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Here are 6 things to expect from Turkey’s coming invasion of Syria

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U.S. President Donald Trump told Turkish President Recep Tayyip Erdogan on Sunday, October 6, that the United States troops inside Syria would not defend the Syrian Democratic Forces, which have built an enclave inside Syria along a section of the Turkish border. The Syrian Democratic Forces (SDF) are made up largely of Kurdish factions, who set up this armed force to defend the mainly Kurdish enclave in northern Syria. When the U.S. began its attack on the Islamic State (ISIS), the SDF became the ground forces beneath the U.S. bombers. Now, the U.S. has decided to betray the sacrifice of the SDF.
Turkey has previously threatened to attack the SDF and other Kurdish groups inside Syria east of the River Euphrates. In 2014 and 2015, Turkey signaled that it would invade Syria. In August 2016, the Turkish military crossed the border with U.S. air cover. Erdogan said — at that time — that Turkey was going to attack both ISIS and the Kurdish militia group, People’s Protection Units (YPG). This operation, which was largely around the Syrian town of Jarabulus along the Syria-Turkey border, was known as Operation Euphrates Shield. The 2016 intervention opened the door to two further interventions in northern Idlib (2017) and in Afrin (2018), the last operation with an Orwellian name — Operation Olive Branch. These were targeted attacks and not an all-out war on the SDF and other Syrian forces.

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Now, Erdogan’s government is preparing to enter Syria for a major military operation against the SDF. The U.S. forces have already left the observation posts at Tel Abyad and Ras al-Ain—both key places where the U.S. monitored Turkish troops and shielded the SDF from Turkish attacks. That shield has now been removed. U.S. forces remain in the region, but there is every indication that they will remove themselves from the main hubs of the SDF.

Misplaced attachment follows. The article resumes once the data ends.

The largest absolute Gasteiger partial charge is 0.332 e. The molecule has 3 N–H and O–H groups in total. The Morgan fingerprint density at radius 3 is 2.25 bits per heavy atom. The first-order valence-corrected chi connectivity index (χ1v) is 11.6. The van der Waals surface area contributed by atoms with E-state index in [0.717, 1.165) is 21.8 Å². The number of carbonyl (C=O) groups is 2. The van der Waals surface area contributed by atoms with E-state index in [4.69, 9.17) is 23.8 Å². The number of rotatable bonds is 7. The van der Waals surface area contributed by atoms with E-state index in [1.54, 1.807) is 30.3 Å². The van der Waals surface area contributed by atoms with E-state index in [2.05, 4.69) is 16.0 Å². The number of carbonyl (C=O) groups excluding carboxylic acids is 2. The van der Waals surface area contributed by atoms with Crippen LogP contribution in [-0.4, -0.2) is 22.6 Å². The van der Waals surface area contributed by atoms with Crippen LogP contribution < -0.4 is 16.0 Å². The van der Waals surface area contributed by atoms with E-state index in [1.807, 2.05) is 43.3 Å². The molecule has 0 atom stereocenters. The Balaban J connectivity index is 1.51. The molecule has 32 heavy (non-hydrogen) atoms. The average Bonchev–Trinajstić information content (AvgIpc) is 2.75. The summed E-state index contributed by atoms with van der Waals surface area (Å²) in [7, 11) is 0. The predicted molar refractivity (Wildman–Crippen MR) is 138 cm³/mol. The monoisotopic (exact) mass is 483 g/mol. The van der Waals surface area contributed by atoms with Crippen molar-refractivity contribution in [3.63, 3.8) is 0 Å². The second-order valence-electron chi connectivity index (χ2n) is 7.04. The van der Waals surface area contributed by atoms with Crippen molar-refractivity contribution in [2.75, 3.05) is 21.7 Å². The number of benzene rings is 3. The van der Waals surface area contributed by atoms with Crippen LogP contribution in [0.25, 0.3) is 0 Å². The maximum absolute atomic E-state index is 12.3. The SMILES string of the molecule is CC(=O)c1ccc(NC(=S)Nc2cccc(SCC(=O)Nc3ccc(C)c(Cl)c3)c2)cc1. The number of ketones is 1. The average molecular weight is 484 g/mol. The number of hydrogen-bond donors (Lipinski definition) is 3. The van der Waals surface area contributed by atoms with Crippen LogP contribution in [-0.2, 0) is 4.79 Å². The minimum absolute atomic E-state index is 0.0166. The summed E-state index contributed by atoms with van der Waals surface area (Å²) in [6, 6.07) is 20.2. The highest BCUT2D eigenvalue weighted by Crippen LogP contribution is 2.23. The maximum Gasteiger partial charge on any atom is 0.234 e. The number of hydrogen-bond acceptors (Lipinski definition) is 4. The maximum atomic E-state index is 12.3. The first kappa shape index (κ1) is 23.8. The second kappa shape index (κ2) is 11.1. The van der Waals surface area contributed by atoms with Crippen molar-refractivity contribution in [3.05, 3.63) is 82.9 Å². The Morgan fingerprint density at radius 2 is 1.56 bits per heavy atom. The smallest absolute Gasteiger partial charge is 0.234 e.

The SDF is now vulnerable to the full might of the Turkish army. The political leaders of the SDF say that they would defend their enclave — known as Rojava — “at all costs.” Over the past year, Ilham Ehmed, the co-chair of the Syrian Democratic Council, has warned that Turkey is determined to enter this “safe zone” (or what the U.S. calls a “security mechanism”). Ehmed said — before this recent announcement—that Turkey will invade Rojava, harshly attack the SDF, and re-settle the three million Syrian refugees who are now in Turkey. These refugees are not from the area east of the River Euphrates. Not only will the Turkish government wreck Rojava, but it will ethnically cleanse the area by bringing in large numbers of non-Kurdish Syrians. It is important to recall that the population of Syrian Kurds is around two million. Ehmed has expressed her worry about this attempt to render the Syrian Kurds of Rojava extinct.